Silence By Thich Nhat Hanh Taught Me How To Talk Myself Down
Growth

Silence By Thich Nhat Hanh Taught Me How To Talk Myself Down

I don’t usually talk about books even though I adore reading. I like taking ideas and mentioning them but Silence by Thich Nhat Hanh is one such book that deserved its post. Here’s how it helped me out.

No time? Listen to it instead

I recently got a chance to read Silence: The Power of Quiet in a World Full of Noise by Thich Nhat Hanh. The book did not change my life, because no book ever does. I am a firm believer of the fact that the change that comes in our lives comes out of our own volition, irrespective of what triggers it.

If not book A, then podcast B or movie C, but the change will come, as long as we genuinely want to improve ourselves. That said, the book did add a helpful perspective to how I look at things. It made me quieter – on the inside.

The Spiral of Thoughts

I talk to myself constantly. Everyone does, I think. If I am spiralling, which tends to happen a lot when I’m overwhelmed by the general human condition, the talk is difficult to stop. It’s a lot of noise.

It’s a spiral of thoughts – flowing consistently from one to another, each more ridiculous than the last – and while I know that these thoughts are just there and probably don’t mean anything, I cannot separate them from reality.

For example, the irrational fear of me making a mistake becomes a probable event in a series of events which will ultimately lead to me making a much bigger mistake. While I am dealing with that in therapy. I still look for more ways to slow those thoughts all the time.

The Bell

That’s where we come back to the book. The book talks a lot about Radio NST: Non-Stop Thinking. That’s quite literally what I just described above. It gives a simple way to pause that radio – a bell. The idea, among others, is to have a small bell at your place. The bell is a reminder to centring yourself again and letting all thoughts slide.

However, for me, this is a little difficult since I’m rarely at my place during the day. Plus, the idea of a bell is, in my opinion, a little too intertwined in faith. So, I changed this idea a little.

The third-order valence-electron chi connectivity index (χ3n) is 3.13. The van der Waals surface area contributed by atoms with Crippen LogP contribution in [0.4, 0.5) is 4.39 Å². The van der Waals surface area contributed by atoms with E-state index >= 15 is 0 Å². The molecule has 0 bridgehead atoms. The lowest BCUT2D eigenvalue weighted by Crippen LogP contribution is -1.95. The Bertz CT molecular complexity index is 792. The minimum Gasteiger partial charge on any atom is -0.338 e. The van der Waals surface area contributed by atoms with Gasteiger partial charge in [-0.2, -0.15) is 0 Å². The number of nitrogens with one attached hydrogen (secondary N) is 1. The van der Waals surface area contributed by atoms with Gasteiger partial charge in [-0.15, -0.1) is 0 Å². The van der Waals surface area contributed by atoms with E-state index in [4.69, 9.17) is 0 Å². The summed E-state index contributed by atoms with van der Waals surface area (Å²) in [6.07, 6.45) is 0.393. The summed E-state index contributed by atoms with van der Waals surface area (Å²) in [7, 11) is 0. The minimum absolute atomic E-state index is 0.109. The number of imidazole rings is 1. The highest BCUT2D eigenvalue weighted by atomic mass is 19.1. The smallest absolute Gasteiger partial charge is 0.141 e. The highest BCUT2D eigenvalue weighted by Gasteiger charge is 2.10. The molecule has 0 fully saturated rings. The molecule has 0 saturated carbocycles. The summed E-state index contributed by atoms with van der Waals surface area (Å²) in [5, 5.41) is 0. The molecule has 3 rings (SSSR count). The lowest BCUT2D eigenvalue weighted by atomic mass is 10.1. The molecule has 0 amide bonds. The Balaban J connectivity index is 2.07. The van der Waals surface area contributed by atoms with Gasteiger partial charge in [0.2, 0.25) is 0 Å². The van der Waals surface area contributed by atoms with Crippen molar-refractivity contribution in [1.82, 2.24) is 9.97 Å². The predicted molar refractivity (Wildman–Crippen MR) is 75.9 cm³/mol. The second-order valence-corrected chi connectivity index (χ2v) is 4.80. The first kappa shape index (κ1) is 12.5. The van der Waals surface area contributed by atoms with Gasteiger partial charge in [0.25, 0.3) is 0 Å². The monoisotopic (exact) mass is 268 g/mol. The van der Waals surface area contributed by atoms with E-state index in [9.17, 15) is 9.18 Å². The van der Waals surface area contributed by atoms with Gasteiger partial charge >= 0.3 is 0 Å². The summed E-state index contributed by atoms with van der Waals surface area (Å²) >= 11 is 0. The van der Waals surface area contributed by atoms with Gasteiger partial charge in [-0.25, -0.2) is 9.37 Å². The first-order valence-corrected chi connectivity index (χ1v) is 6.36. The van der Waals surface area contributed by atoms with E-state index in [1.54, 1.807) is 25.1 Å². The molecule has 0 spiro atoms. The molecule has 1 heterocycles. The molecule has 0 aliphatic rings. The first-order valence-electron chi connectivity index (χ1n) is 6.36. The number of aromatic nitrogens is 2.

The Clap

Since, I do usually know that the spiralling of thoughts is, in fact, irrational. I started clapping whenever I felt overwhelmed. It’s not a constant clap. Instead, it’s just two, in succession, with a one-second pause. I’ve been doing it at work as well as during commute.

Clap-clap, and all of a sudden, everything stops, and I’m there again, looking at whatever I was too occupied to focus on.

I did this when I was with my friends this weekend. We were in the car, and a song was playing. I found it too hard to not focus on my recent breakup. I started to dwell more on the entire ordeal, and the what-ifs, and the how-it-could-have-beens, and the had-I-done-thats, or the had-they-done-thats.

Just then, as I could feel myself losing myself in the spiral, I clapped twice, softly – enough for me to hear it. Almost immediately, I was in the car again instead of in my apartment some weeks back.

However, I realised, that it doesn’t have to be a bell or a clap. It’s only a sound – any sound – you can reproduce when required. A sound which is not jarring to the ears, and which is available to you always. A sound which pulls you back to where you were from your spiral of thoughts.

The Nudge

If the constant radio of thoughts in our heads is challenging to turn off, and if we feel we’re losing ourselves into the spiral of overwhelming thoughts, and as the noise gets too loud, we can make a sound of our own. It could be anything – a bell, a clap, a snap or anything else – as long as it echoes in our head and guides us back to where we truly are instead of the maze of our mind.


P.S. I highly recommend reading the short and sweet book. It was also a major thought behind removing my entire to-do list.

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